Ferrara: The Fed Needs A Price Rule To End Wall Street Chaos

Peter Ferrara and Lew Uhler | Contributors

Getting a grip on the demand for and the supply of money is where the Fed is stumbling in deciding what interest rates should be, as it tries to return from its overlong frolic with “quantitative easing” zero-interest-rate policies. The result has been the recent “wild ride” on Wall Street.

After President Nixon cut the last link to gold in 1971, the 1970s became a nightmare of double-digit inflation and double-digit interest and mortgage rates. With no market guidance on money supply growth, that was the result of Keynesian reliance on seat-of-the-pants monetary policy.

Milton Friedman, a close advisor to Reagan, finally won the debate that the double-digit inflation of the 1970s was due to excessive money supply growth. Friedman advocated a fixed rule of money supply growth at 5 percent.

That would have worked in the 1970s to end double digit inflation, because Keynesians, for whom faster money supply growth was considered pro-growth policy, had dominated the policy debate for so long that the entire economy was predicated on double-digit growth of both the demand for and the supply of money.

Friedman thought the demand for money was so stable that it could be considered practically fixed. But as the Fed worked money supply growth, and hence inflation, down from the 1970s double digits after Reagan took office, the need for a surer guide to the demand for money became obvious.

For long term prosperity, money supply must equal the demand for money. But where can the demand for money be found? The answer is that you can only find the demand for money in market prices. And that is why the Fed stumbled onto the “Price Rule” during the Reagan era.

Back then, the Fed was trying to ramp down inflation, but trying not to overdo it at a time when it was also counting on the Reagan tax cuts to revive the economy after the stagflation 1970s. Just as today the Fed must not kill the economic growth the Trump tax cuts and deregulation have revived from the secular stagnation of Obamanomics.

Under the Price Rule, the Fed looks at the most sensitive market prices of precious commodities, such as gold, silver, copper, oil and others, to guide its monetary policy.

If those prices are falling, the Fed’s monetary policy is too tight, constraining money supply growth below growth in money demand. If those prices are rising, money supply is rising in excess of money demand, and monetary policy is too loose, veering toward inflation.

The goal is to keep the market prices of those commodities stable, which means money supply equals money demand. When the Fed was following that policy, the economy boomed for 25 years, from 1983 to 2008 without significant inflation or recession. It wasn’t until the Fed abandoned that policy, thinking it was smarter than markets, that the economy stumbled into the Great Recession.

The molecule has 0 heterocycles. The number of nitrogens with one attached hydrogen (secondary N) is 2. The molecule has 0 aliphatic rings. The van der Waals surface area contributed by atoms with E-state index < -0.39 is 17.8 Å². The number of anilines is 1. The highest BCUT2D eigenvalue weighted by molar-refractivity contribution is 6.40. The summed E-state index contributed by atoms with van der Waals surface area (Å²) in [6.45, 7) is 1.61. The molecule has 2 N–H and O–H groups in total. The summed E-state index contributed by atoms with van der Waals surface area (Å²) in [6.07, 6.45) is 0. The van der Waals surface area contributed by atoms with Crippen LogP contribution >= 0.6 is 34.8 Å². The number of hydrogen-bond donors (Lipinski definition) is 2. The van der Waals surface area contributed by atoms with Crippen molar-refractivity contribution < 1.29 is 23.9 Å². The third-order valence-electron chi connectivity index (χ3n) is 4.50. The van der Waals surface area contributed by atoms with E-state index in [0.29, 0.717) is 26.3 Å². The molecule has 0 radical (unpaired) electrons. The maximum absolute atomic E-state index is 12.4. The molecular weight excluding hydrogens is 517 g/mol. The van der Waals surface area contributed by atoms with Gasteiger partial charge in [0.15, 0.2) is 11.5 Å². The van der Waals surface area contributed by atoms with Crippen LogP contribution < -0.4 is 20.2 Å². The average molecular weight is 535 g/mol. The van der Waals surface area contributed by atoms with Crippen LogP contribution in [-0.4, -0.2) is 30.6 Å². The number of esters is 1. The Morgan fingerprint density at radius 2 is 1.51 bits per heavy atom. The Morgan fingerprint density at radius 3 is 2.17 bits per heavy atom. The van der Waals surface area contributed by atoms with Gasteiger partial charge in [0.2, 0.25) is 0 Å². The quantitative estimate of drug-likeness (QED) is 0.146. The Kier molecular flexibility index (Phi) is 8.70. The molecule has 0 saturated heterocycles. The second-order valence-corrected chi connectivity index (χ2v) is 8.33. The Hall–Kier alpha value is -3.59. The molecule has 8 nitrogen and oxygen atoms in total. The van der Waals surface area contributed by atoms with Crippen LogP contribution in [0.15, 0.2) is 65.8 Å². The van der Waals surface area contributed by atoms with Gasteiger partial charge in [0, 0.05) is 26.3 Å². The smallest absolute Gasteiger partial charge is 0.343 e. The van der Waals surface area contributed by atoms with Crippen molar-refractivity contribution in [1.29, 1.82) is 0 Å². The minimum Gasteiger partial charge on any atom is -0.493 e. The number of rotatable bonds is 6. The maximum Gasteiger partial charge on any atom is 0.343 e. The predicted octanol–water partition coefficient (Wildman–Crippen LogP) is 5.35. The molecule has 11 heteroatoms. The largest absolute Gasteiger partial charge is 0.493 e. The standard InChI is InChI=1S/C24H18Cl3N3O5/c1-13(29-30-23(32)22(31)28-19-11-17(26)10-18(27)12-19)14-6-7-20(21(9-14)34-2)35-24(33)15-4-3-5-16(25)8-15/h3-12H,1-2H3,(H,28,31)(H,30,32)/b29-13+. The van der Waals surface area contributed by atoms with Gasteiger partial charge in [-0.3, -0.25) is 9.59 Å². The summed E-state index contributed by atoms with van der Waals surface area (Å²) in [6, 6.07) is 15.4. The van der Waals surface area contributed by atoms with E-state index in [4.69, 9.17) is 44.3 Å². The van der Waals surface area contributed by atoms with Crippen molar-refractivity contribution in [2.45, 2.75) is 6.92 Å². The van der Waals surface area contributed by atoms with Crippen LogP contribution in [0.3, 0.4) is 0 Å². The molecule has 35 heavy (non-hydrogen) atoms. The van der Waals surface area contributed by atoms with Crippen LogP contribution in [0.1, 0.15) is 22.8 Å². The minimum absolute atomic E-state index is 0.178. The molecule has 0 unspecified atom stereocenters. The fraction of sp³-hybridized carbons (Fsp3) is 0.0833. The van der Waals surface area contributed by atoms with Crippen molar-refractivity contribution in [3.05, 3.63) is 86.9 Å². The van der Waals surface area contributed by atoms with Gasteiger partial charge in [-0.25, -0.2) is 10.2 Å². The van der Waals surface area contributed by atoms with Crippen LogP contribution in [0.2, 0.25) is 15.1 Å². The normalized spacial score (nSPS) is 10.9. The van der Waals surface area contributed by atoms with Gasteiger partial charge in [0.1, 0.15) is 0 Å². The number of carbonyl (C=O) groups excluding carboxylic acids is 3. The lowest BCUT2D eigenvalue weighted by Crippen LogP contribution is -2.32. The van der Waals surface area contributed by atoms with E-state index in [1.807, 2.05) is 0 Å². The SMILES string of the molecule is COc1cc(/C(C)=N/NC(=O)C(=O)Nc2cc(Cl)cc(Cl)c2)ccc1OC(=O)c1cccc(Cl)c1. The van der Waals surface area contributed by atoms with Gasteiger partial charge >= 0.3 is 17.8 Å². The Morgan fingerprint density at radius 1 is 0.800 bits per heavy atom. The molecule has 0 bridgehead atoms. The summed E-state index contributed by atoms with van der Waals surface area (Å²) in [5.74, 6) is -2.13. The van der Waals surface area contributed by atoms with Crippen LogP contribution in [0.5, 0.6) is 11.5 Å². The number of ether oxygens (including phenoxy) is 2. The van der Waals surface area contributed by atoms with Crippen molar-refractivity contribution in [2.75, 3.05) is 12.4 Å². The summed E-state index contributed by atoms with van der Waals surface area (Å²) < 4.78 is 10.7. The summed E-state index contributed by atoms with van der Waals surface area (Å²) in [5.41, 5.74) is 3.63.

If the Fed were to announce that it was returning to the Price Rule of the Reagan era, the economy and stock market would take off again. Unfortunately, in last week’s address by Fed Chairman Powell, the Fed indicated it was still following its own central economic planning and not markets.

The Fed holds $4 trillion in bonds left over from its wild party with Obama-era Quantitative Easing, buying up bonds with new cash to keep the economy from sliding back into deep recession. When it sells those bonds, it would be drawing money out of the market, which raises interest rates. That is what is scaring Trump’s recovery now.

The Price Rule can guide the Fed in how to do that slowly so it doesn’t raise interest rates too fast, and crash the recovery Trump has gotten started. It can sell those bonds only when the prices of those precious commodities are not falling, indicating there was enough demand for money to match supply.

The Trump economic boom could then continue for another 25 years like Reagan’s recovery starting in the 1980s, with monetary policy again pro-growth along with tax cuts and deregulation.

The top growth priority would then be to get control of government spending, deficits and debt, as well as resolving Trump’s trade policies. Then, we would have a completely pro-growth policy, just like Reagan did.

Uhler is founder and chairman of the National Tax Limitation Committee and National Tax Limitation Foundation (NTLF). He was a contemporary and collaborator with both Ronald Reagan and Milton Friedman in California and across the country. 

Peter Ferrara, a senior fellow with NTLF, teaches economics at Kings College in New York. He served in the White House Office of Policy Development under President Reagan, and as associate deputy attorney general of the United States under President George H.W. Bush.

The views and opinions expressed in this commentary are those of the author and do not reflect the official position of The Daily Caller.

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